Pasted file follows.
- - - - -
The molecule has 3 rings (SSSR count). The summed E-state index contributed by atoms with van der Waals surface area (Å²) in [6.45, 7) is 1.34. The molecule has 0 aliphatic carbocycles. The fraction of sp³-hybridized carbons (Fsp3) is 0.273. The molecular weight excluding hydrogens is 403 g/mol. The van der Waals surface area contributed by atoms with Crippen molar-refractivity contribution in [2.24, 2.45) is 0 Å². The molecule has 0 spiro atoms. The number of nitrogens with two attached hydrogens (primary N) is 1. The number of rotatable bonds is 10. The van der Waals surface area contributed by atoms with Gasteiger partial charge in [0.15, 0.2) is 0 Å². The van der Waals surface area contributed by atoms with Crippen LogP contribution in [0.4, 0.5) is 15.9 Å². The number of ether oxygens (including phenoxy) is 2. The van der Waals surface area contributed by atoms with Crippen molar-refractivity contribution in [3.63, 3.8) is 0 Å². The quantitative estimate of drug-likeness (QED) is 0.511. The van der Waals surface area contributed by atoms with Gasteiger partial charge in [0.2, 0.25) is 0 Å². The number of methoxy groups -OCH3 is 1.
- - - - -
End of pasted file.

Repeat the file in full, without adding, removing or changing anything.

The molecule has 3 rings (SSSR count). The summed E-state index contributed by atoms with van der Waals surface area (Å²) in [6.45, 7) is 1.34. The molecule has 0 aliphatic carbocycles. The fraction of sp³-hybridized carbons (Fsp3) is 0.273. The molecular weight excluding hydrogens is 403 g/mol. The van der Waals surface area contributed by atoms with Crippen molar-refractivity contribution in [2.24, 2.45) is 0 Å². The molecule has 0 spiro atoms. The number of nitrogens with two attached hydrogens (primary N) is 1. The number of rotatable bonds is 10. The van der Waals surface area contributed by atoms with Gasteiger partial charge in [0.15, 0.2) is 0 Å². The van der Waals surface area contributed by atoms with Crippen LogP contribution in [0.4, 0.5) is 15.9 Å². The number of ether oxygens (including phenoxy) is 2. The van der Waals surface area contributed by atoms with Crippen molar-refractivity contribution in [3.63, 3.8) is 0 Å². The quantitative estimate of drug-likeness (QED) is 0.511. The van der Waals surface area contributed by atoms with Gasteiger partial charge in [0.2, 0.25) is 0 Å². The number of methoxy groups -OCH3 is 1.